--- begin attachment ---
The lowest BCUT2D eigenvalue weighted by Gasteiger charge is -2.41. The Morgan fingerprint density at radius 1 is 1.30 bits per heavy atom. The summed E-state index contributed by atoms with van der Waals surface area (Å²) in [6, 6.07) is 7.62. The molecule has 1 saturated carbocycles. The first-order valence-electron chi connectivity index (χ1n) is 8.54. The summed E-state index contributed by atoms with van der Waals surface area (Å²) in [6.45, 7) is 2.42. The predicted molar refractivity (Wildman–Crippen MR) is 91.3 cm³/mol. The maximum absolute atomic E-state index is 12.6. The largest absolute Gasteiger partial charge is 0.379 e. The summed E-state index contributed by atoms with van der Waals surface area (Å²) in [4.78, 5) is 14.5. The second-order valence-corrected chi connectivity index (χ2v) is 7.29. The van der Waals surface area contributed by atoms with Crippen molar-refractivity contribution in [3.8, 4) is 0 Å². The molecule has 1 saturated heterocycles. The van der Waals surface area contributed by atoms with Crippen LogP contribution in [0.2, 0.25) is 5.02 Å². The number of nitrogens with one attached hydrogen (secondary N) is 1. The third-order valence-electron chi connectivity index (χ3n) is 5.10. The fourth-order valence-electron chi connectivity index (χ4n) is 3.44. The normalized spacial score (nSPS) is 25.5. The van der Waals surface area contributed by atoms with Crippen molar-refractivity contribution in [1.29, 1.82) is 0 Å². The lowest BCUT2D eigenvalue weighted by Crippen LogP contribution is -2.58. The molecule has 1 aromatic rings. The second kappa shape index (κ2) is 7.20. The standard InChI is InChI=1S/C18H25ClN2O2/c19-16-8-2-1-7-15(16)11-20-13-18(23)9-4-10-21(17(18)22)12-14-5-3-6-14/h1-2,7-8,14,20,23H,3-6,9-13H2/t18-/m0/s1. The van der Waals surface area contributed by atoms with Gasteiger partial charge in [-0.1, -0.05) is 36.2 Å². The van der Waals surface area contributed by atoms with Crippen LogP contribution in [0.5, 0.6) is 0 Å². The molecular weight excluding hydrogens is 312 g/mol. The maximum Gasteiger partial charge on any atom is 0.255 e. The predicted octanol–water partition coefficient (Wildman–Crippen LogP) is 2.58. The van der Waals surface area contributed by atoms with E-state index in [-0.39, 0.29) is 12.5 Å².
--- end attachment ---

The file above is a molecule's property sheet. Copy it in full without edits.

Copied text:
The lowest BCUT2D eigenvalue weighted by Gasteiger charge is -2.41. The Morgan fingerprint density at radius 1 is 1.30 bits per heavy atom. The summed E-state index contributed by atoms with van der Waals surface area (Å²) in [6, 6.07) is 7.62. The molecule has 1 saturated carbocycles. The first-order valence-electron chi connectivity index (χ1n) is 8.54. The summed E-state index contributed by atoms with van der Waals surface area (Å²) in [6.45, 7) is 2.42. The predicted molar refractivity (Wildman–Crippen MR) is 91.3 cm³/mol. The maximum absolute atomic E-state index is 12.6. The largest absolute Gasteiger partial charge is 0.379 e. The summed E-state index contributed by atoms with van der Waals surface area (Å²) in [4.78, 5) is 14.5. The second-order valence-corrected chi connectivity index (χ2v) is 7.29. The van der Waals surface area contributed by atoms with Crippen molar-refractivity contribution in [3.8, 4) is 0 Å². The molecule has 1 saturated heterocycles. The van der Waals surface area contributed by atoms with Crippen LogP contribution in [0.2, 0.25) is 5.02 Å². The number of nitrogens with one attached hydrogen (secondary N) is 1. The third-order valence-electron chi connectivity index (χ3n) is 5.10. The fourth-order valence-electron chi connectivity index (χ4n) is 3.44. The normalized spacial score (nSPS) is 25.5. The van der Waals surface area contributed by atoms with Crippen molar-refractivity contribution in [1.29, 1.82) is 0 Å². The lowest BCUT2D eigenvalue weighted by Crippen LogP contribution is -2.58. The molecule has 1 aromatic rings. The second kappa shape index (κ2) is 7.20. The standard InChI is InChI=1S/C18H25ClN2O2/c19-16-8-2-1-7-15(16)11-20-13-18(23)9-4-10-21(17(18)22)12-14-5-3-6-14/h1-2,7-8,14,20,23H,3-6,9-13H2/t18-/m0/s1. The van der Waals surface area contributed by atoms with Gasteiger partial charge in [-0.1, -0.05) is 36.2 Å². The van der Waals surface area contributed by atoms with Crippen LogP contribution in [0.5, 0.6) is 0 Å². The molecular weight excluding hydrogens is 312 g/mol. The maximum Gasteiger partial charge on any atom is 0.255 e. The predicted octanol–water partition coefficient (Wildman–Crippen LogP) is 2.58. The van der Waals surface area contributed by atoms with E-state index in [-0.39, 0.29) is 12.5 Å².